Movie Reviews

‘Side Effects’: Things are never as they seem

By Kevin MathewsMovies - 20 March 2013 9:00 AM | Updated 5:21 PM

‘Side Effects’: Things are never as they seem

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Rating: 3.5 stars out of 5

What is the truth and what is a lie?

As a reviewer, one is rather caught in a dilemma when reviewing a film like ‘Side Effects’. At the end of the day, the effectiveness of the film hinges on the element of surprise.

Taking it in comparison with Alfred Hitchcock’s classic ‘Psycho’, you would have literally jumped out of your seat the moment Norman Bates attacked Janet Leigh in the pivotal shower scene. Of course, it would have been less of a surprise if you had pre-knowledge of that event (assuming that you have watched ‘Psycho’, and apologies if you haven’t!)

With ‘Side Effects’, over at IMDB the simple plot of Steven Soderberg’s “final film” is described as “a young woman's world unravels when a drug prescribed by her psychiatrist has unexpected side effects.” This description sets up a particular view of what the film could be about. Then, there are the trailers.

We see a happy couple – Emily (Rooney Mara) and Martin Taylor (Channing Tatum) – whose world unravels when Martin is arrested and imprisoned. This trauma sends Emily into clinical depression. Her psychiatrist Dr Jonathan Banks (Jude Law), after consulting Emily’s previous psychiatrist Dr Victoria Siebert (Catherine Zeta-Jones), prescribes Ablixa, a new antidepressant drug, to help Emily with her depression.

Then things go wrong. Banks talks about Emily walking in her sleep, characterising the behaviour as a ‘side effect’. We see a car smash against a car park wall, a desperate phone call to 911 from Emily, Emily being incarcerated, accusations levelled against Banks concerning his relationship with Emily. At the end of the trailer, a voice says – “Isn’t she sick? I thought sick people make things up?”

But of course, if things were as straightforward as advertised then what would be the point of ‘Side Effects’? The entire deal with the film is that between Steven Soderbergh’s direction and Scott Z. Burns’ screenplay, the viewer is kept guessing at all times as to the motivations of the key characters and has to go back to the main question again – what is the truth and what is a lie?

An excellent premise and a suitable setup for a taut, psychological thriller in the best Hitchcockian tradition. Soderbergh is of course, well qualified to pull off an exciting drama – with highly rated films like ‘Traffic’ and ‘Contagion’ under his belt. His films are often very sharp, clean and realistic looking, as he is a cinematographer and editor in his own right. Viewers will marvel at the unique shooting angles that Soderbergh excels in.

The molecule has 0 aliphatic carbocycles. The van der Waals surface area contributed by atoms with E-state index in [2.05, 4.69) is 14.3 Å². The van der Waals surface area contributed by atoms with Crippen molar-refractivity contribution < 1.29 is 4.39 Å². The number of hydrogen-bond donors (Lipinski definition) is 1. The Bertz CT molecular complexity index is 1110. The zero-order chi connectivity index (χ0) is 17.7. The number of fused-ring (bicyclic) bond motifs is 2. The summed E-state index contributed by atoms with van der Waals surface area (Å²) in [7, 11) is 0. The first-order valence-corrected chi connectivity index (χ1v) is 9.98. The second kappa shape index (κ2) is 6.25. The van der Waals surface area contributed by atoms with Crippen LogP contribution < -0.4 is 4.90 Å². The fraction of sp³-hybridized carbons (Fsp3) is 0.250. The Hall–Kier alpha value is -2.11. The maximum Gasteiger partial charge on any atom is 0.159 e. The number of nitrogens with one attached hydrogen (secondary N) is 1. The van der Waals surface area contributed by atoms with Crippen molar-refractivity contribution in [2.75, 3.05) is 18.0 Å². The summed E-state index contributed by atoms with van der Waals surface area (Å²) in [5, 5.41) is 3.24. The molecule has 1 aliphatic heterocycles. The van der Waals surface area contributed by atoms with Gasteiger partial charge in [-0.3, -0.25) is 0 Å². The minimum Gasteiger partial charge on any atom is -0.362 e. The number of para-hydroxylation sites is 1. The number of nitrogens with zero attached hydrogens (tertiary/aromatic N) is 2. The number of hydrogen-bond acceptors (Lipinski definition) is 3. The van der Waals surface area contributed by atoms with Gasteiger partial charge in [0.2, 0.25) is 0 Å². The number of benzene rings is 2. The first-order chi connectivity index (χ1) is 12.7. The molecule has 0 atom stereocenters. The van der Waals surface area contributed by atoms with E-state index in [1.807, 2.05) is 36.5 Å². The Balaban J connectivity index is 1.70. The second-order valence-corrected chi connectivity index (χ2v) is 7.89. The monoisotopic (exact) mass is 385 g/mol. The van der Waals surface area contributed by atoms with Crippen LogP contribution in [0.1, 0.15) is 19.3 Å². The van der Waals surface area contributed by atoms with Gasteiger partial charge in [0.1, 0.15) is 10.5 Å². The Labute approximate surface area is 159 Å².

Soderbergh is also noted for his non-intrusive directorial style which brings out the best from his actors. In ‘Side Effects’ the main roles are played by Academy Award nominees Mara and Law. For the first half of the film, Soderbergh trains the camera on Mara’s sad face almost constantly and for the second half the attention shifts to Law as he adjusts from perplexed to angry to determined by the film’s end. Zeta-Jones is deliciously diabolical as the untrustworthy Dr Siebert whilst Tatum brings a sense of clueless bravado to the role of Matt.

However, in the final analysis, the plot simply does not hold. As interesting as the various twists and turns and shocks (no spoilers!) are, most of them don’t make sense. It transpires that most of the portrayals and characterisations early on are targeted to deceive the audience into fixing upon one perception only for the narrative to veer away with subsequent plot points. Fair enough – but when one goes back to those earlier portrayals and characterisations, they are just not consistent or logical once the final context and motivation is revealed.

While we forgive these lapses in logic as artistic license, that argument can only go so far. Mind you, there are indeed many positives to be taken out of ‘Side Effects’ – from the excellent direction to the top-notch acting, there is little doubt that this is a film that is professionally produced. However, the deeper thinkers will have that nagging feeling that ‘Side Effects’ contained plot points that were a bit too convenient and story resolutions that made no sense at all.

That aside, ‘Side Effects’ is recommended viewing.

‘Side Effects’ opens in theatres on 21 March 2013.



Kevin Mathews is a noted writer, musician, teacher and mentor. As a pop culture journalist, he has written for over two decades with newspapers like The New Paper & TODAY, print magazines like BigO, Amplifier, Pop Culture Press & Bucketfull of Brains and online publications such as MTVAsia.com, PopMatters.com and PowerofPop.com.